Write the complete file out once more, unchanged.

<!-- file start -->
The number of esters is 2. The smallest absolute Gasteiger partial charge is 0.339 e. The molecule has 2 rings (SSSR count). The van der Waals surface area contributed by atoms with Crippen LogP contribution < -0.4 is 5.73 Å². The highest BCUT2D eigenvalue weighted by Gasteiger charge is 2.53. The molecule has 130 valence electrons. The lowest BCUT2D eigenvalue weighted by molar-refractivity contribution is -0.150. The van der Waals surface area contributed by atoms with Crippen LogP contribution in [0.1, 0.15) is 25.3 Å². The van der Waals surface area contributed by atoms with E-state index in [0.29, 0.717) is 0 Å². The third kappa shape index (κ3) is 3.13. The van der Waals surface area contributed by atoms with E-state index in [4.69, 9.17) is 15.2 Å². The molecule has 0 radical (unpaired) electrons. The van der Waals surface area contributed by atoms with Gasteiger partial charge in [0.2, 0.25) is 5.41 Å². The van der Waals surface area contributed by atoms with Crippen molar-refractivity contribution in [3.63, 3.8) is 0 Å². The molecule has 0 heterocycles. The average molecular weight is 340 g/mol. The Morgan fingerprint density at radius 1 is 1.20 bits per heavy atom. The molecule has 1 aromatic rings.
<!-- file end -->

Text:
The number of esters is 2. The smallest absolute Gasteiger partial charge is 0.339 e. The molecule has 2 rings (SSSR count). The van der Waals surface area contributed by atoms with Crippen LogP contribution < -0.4 is 5.73 Å². The highest BCUT2D eigenvalue weighted by Gasteiger charge is 2.53. The molecule has 130 valence electrons. The lowest BCUT2D eigenvalue weighted by molar-refractivity contribution is -0.150. The van der Waals surface area contributed by atoms with Crippen LogP contribution in [0.1, 0.15) is 25.3 Å². The van der Waals surface area contributed by atoms with E-state index in [0.29, 0.717) is 0 Å². The third kappa shape index (κ3) is 3.13. The van der Waals surface area contributed by atoms with E-state index in [4.69, 9.17) is 15.2 Å². The molecule has 0 radical (unpaired) electrons. The van der Waals surface area contributed by atoms with Gasteiger partial charge in [0.2, 0.25) is 5.41 Å². The van der Waals surface area contributed by atoms with Crippen molar-refractivity contribution in [3.63, 3.8) is 0 Å². The molecule has 0 heterocycles. The average molecular weight is 340 g/mol. The Morgan fingerprint density at radius 1 is 1.20 bits per heavy atom. The molecule has 1 aromatic rings.